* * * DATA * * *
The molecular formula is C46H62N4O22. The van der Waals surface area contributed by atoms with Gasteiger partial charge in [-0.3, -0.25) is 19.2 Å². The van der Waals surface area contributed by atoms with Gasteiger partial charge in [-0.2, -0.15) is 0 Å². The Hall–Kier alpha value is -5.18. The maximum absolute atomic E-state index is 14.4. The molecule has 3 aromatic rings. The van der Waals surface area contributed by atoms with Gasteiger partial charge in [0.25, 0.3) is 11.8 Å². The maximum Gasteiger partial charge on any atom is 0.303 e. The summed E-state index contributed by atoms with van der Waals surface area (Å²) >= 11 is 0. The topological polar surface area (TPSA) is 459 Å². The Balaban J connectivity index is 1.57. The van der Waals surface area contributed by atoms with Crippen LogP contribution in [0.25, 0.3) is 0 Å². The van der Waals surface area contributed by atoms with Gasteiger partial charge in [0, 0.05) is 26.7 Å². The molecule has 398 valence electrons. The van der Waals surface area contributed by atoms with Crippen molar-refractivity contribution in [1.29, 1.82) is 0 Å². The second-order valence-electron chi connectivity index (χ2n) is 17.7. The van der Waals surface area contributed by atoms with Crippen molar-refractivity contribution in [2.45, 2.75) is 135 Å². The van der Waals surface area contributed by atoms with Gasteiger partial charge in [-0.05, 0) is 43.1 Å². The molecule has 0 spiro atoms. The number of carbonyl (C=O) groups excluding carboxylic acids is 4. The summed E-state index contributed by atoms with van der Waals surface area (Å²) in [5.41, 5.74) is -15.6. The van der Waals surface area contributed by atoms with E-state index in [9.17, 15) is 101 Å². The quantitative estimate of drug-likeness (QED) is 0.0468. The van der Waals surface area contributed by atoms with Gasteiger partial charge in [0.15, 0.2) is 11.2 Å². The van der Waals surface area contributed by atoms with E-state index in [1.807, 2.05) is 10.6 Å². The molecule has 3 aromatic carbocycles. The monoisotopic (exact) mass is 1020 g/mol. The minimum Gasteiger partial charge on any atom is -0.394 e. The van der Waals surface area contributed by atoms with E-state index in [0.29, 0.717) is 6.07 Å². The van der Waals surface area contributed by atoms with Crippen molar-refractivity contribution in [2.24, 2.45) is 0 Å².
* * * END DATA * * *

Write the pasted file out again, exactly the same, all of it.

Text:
The molecular formula is C46H62N4O22. The van der Waals surface area contributed by atoms with Gasteiger partial charge in [-0.3, -0.25) is 19.2 Å². The van der Waals surface area contributed by atoms with Gasteiger partial charge in [-0.2, -0.15) is 0 Å². The Hall–Kier alpha value is -5.18. The maximum absolute atomic E-state index is 14.4. The molecule has 3 aromatic rings. The van der Waals surface area contributed by atoms with Gasteiger partial charge in [0.25, 0.3) is 11.8 Å². The maximum Gasteiger partial charge on any atom is 0.303 e. The summed E-state index contributed by atoms with van der Waals surface area (Å²) >= 11 is 0. The topological polar surface area (TPSA) is 459 Å². The Balaban J connectivity index is 1.57. The van der Waals surface area contributed by atoms with Crippen LogP contribution in [0.25, 0.3) is 0 Å². The van der Waals surface area contributed by atoms with Gasteiger partial charge in [0, 0.05) is 26.7 Å². The molecule has 398 valence electrons. The van der Waals surface area contributed by atoms with Crippen molar-refractivity contribution in [1.29, 1.82) is 0 Å². The second-order valence-electron chi connectivity index (χ2n) is 17.7. The van der Waals surface area contributed by atoms with Crippen molar-refractivity contribution in [2.45, 2.75) is 135 Å². The van der Waals surface area contributed by atoms with Gasteiger partial charge in [-0.05, 0) is 43.1 Å². The molecule has 0 spiro atoms. The number of carbonyl (C=O) groups excluding carboxylic acids is 4. The summed E-state index contributed by atoms with van der Waals surface area (Å²) in [5.41, 5.74) is -15.6. The van der Waals surface area contributed by atoms with E-state index in [9.17, 15) is 101 Å². The quantitative estimate of drug-likeness (QED) is 0.0468. The van der Waals surface area contributed by atoms with Gasteiger partial charge in [0.15, 0.2) is 11.2 Å². The van der Waals surface area contributed by atoms with E-state index in [1.807, 2.05) is 10.6 Å². The molecule has 3 aromatic carbocycles. The monoisotopic (exact) mass is 1020 g/mol. The minimum Gasteiger partial charge on any atom is -0.394 e. The van der Waals surface area contributed by atoms with E-state index in [0.29, 0.717) is 6.07 Å². The van der Waals surface area contributed by atoms with Crippen molar-refractivity contribution in [2.24, 2.45) is 0 Å².